I love characters who have grown old together, whose history is a visceral reality that manifests in revealing quirks of body language. Rarely have I seen it so thoroughly realized as it is in Where the Blood Mixes. Presented by Native Earth and Soulpepper, Kevin Loring’s play—winner of the Governor General’s Award for Drama—examines the power of past and place.
Floyd (Sheldon Elter) and Mooch (Craig Lauzon) are regulars at the local bar. Their petty squabbles over the beer tab are an amusing, familiar spectacle for barkeeper, George (Oliver Dennis). They play up their rivalry to suppress the painful history that unites them. Like many Indigenous elders, they are survivors of our residential school system.
Mooch’s girlfriend, June (Valerie Planche), having gone through the same abusive institution, has also hardened herself. Her violent temper—aimed mostly at Mooch for drinking away their grocery money—holds almost mythic weight before she even appears on stage. There is a third friend—Anna, Floyd’s lost wife—who exists now as a haunting memory.
Their quiet lives are disrupted by the arrival of Christine (Tara Sky), Floyd’s adult daughter, who was taken from him as a young child, just after Anna’s death. Her arrival unearths a traumatic history and forces cathartic conversations that are years overdue.
Individually, Elter, Lauzon and Planche are wholly compelling; when they share the stage, the air is charged. Even when their gruff. curmudgeonly exteriors are played for laughs, you still sense the shared grief that informs their anger and violence.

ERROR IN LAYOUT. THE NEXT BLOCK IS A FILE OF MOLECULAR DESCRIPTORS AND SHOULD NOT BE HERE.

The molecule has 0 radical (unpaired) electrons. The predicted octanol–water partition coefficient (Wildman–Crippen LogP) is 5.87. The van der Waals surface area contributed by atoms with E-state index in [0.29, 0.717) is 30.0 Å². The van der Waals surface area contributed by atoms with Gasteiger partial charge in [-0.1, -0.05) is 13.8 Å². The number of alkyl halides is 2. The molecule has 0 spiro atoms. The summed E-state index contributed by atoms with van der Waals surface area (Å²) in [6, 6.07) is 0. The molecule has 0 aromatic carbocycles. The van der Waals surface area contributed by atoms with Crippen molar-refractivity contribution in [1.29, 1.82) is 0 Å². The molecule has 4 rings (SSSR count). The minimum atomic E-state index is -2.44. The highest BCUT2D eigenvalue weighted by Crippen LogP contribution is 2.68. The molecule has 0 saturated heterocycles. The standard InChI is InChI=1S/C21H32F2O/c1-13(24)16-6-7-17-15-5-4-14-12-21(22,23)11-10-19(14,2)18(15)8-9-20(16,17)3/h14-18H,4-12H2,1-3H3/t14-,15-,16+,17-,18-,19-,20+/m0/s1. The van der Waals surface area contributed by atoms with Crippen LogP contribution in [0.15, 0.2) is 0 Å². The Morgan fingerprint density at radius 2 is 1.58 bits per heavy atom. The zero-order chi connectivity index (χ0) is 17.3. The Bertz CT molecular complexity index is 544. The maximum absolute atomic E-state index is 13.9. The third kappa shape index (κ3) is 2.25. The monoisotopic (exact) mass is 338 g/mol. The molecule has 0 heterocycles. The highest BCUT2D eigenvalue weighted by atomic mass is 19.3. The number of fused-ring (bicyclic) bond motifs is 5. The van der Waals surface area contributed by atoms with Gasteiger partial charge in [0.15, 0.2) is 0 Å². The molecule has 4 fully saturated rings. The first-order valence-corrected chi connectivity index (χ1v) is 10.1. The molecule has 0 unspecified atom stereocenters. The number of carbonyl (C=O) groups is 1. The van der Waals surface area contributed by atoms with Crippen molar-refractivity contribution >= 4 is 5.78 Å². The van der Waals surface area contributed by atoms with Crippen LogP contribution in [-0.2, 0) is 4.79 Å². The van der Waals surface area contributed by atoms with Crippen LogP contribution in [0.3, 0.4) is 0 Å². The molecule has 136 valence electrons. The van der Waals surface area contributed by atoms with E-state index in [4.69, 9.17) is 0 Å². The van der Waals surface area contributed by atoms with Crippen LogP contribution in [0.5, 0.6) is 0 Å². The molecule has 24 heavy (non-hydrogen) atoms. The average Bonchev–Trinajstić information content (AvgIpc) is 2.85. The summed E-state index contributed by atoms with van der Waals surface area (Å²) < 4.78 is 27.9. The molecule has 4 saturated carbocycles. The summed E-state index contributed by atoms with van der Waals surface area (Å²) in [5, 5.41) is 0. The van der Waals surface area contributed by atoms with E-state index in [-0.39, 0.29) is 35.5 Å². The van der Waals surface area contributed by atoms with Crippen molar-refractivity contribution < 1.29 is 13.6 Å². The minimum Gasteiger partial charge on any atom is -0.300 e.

There is a driving, live score from musician James Dallas Smith. Smith is always present, off to the side, yet never quite forgotten. He watches, constantly, even when he isn’t performing. There are brief, subtle moments when the characters acknowledge him—as if they are aware he is a key instrument in the sharing of their story.
Ken MacKenzie’s grey-washed set provides a gentle, understated backdrop. A few tangible set dressings help establish the bar or a living room, but your eye is frequently drawn to a cloud of suspended papers, the looming presence of a documented history.
A defining sense of place—specifically, the thematically resonant spot where two rivers meet—is established by Samay Arcentales Cajas‘ panoramic video projections. The naturalistic imagery of trees and rapids is complimented by stylized animations of sturgeon and salmon. One of the most striking visuals has Christine’s childhood drawings morph suddenly into Indigenous hieroglyphic symbols. It is a simple, bold transition that holds astonishing power—placing contemporary, domestic life in a shared ancestral context.
Samantha McCue’s costumes capture a rural lifestyle of denim and plaid. There is bit though, mostly funny, that involves a fancy new dress shirt Floyd bought for Christine’s arrival. The sight of the price tag still sticking out from his back becomes oddly touching as their reunion goes to a dark, harrowing place.
Places can hold power. We give them power. Loring’s play explores our fraught negotiation with the places and people to whom we have assigned that power. Director Jani Lauzon’s production is, at once, fully poetic and totally real. Despite a couple of unconvincing stage slaps, there isn’t a wasted moment. Every gesture resonates.